The Greek definition of hybris details a man going against the words of the gods out of pride. Oedipus particularly embodies this trait as, throughout the play, he continuously defies the words of the gods. After being cast away by his birth parents, Oedipus is rescued and raised by the king and queen of Corinth. During this time, he receives the prophecy that he will kill his father and marry his mother, causing him to leave his “home” in hopes to avoid this fate. The fact that Oedipus, a mortal, believes that he can avoid a fate predestined to him by the gods goes to show that he possesses an arrogance that exemplifies hybris. He believes that he has escaped this path and marries the queen of Thebes after his defeat of the Sphynx. A pollution overtakes Thebes, caused by a murder that “blew the plague breath on our city,” (Oed. p12). Oedipus takes it upon himself to find the murderer of the prior king, Laius, as that is what is causing the city of Thebes to suffer. It is now revealed by the prophet Teiresias that Oedipus is the murderer of the late king. “You are the killer. You bring the pollution upon Thebes,” (Oed. p20). Oedipus exhibits hybris again after being given this information, as he is vehemently denying the accusation. He is quick to accuse someone else of putting Teiresias up to this, saying ‘you didn’t find this accusation through your art,” (Oed. p21). Teiresias, as a prophet, is someone who speaks on the behalf of the gods. This instant rebuttal to Teiresias’ claim is an indirect denial of the word of the gods on the part of Oedipus. This can be attributed to Oedipus’ initial dislike of Teiresias, as he is not acting as a subject typically acts towards their king. “You are the king. But I have the right to speak my mind freely. In this too I am king,” (Oed. p23). Teiresias is subverting the power of Oedipus as a king, which provides a basis for Oedipus’ dislike. He challenges Oedipus’ status, claiming that he is blind to the truth and has no other choice but to listen to him. It is at this point where Oedipus once again exhibits hybris. He is too proud as king to listen to a subject, even though the words spoken are words from the gods.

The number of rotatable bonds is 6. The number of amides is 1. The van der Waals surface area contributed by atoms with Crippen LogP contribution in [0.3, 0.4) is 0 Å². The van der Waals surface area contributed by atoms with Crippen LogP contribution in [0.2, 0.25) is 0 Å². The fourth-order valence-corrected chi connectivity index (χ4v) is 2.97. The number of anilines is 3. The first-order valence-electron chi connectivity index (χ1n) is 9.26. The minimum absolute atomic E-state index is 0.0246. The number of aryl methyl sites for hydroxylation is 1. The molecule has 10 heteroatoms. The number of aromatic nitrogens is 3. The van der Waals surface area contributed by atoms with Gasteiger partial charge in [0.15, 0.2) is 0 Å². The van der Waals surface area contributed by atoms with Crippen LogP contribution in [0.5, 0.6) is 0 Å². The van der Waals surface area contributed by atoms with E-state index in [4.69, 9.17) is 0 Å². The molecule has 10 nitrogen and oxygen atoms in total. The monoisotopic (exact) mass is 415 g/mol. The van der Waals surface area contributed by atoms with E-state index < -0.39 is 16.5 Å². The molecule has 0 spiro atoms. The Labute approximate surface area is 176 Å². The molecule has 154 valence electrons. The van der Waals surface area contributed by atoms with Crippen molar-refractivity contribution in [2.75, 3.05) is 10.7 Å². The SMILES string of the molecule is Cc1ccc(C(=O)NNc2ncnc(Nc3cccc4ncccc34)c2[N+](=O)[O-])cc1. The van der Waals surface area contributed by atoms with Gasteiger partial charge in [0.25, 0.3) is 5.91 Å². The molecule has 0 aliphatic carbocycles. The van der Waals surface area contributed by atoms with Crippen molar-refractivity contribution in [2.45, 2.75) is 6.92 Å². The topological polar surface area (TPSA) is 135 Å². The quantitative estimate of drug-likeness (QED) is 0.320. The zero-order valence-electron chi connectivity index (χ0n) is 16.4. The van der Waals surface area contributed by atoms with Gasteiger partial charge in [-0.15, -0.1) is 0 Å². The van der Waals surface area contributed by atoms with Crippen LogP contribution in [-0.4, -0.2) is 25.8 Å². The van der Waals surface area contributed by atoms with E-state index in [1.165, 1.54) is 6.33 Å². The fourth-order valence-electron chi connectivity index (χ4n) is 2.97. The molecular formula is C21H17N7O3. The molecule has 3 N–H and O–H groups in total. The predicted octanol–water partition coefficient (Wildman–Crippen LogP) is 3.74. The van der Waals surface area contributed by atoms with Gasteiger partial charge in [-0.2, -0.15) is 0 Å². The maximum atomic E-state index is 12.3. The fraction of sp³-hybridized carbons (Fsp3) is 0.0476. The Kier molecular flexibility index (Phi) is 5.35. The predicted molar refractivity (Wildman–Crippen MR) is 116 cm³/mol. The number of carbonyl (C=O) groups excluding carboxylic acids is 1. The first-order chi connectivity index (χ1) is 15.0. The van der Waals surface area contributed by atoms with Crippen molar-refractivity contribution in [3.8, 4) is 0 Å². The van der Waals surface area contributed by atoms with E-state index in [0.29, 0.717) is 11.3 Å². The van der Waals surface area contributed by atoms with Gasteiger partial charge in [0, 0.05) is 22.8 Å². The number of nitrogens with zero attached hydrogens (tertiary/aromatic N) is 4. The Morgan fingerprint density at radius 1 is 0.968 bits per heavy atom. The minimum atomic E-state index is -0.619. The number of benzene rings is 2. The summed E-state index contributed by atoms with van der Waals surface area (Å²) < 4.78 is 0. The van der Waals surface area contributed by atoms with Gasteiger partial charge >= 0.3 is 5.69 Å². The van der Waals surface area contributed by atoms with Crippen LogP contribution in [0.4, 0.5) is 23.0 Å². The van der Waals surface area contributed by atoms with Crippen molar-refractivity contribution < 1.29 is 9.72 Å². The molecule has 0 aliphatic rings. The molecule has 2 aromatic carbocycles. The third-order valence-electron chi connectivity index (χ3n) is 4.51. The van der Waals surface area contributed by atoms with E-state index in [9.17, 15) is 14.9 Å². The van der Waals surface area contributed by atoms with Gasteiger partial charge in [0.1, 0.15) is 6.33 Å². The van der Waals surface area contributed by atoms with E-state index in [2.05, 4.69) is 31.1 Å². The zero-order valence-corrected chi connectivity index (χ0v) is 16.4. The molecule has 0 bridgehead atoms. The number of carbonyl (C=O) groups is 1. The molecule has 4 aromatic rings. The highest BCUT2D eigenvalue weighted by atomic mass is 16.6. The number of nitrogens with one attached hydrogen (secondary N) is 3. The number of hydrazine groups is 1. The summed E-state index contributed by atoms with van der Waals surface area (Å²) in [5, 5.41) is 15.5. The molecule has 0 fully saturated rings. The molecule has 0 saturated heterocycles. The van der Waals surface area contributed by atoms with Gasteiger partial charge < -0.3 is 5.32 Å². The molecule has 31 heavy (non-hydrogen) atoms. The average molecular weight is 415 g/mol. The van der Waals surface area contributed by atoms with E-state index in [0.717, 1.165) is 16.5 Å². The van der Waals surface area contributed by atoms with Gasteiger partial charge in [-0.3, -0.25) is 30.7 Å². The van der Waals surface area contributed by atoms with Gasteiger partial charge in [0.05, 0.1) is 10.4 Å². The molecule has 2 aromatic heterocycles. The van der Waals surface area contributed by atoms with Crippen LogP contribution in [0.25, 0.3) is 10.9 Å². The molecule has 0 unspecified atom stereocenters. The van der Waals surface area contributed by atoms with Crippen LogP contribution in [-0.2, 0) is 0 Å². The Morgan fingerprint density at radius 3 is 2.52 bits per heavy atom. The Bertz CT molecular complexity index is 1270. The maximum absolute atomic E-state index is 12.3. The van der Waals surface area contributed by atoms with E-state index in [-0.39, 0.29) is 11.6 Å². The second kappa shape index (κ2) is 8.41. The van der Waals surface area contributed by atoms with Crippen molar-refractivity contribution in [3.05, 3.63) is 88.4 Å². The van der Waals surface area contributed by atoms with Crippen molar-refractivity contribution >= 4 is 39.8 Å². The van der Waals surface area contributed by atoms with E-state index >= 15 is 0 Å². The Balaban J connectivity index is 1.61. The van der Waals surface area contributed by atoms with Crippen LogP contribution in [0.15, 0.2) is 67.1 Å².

In the Apology the consequences incurred upon Socrates not cause him suffering, as he believes that his soul has been taken care of. “A good man cannot be harmed in either life or death,” (Apo. 41d). Human wisdom defines death as a permanent cessation of the mind and body. Socrates, however, does not adhere to human knowledge, as he knows that is does not mean much. He speaks only for himself and for the gods, and because of this he does not fear death in the way of humans. “To fear death, gentlemen, is no other than to think oneself wise when one is not, to think one knows what one does not know,” (Apo. 29a). Socrates explains that to fear death implies that a human knows what is to happen once they die. This sort of wisdom is one that comes only from the gods, so a human possessing the fear of death is claiming they possess divine wisdom. Since Socrates is aware that he doesn’t know what happens after death, he simply cannot fear it. He is conscious of this break in his knowledge, and that is why he is able to go forth in his death with no qualms towards the results of his trial. This pursuit of knowledge that Socrates set forth on has not affected his well being in the long run, as he has approached knowledge in a virtuous way, acknowledging that the wisdom that he does possess means little.
Oedipus, on the other hand, is harmed greatly by the knowledge he seeks out, both physically and spiritually. His approach to wisdom is arrogant, and this ultimately results in his downfall.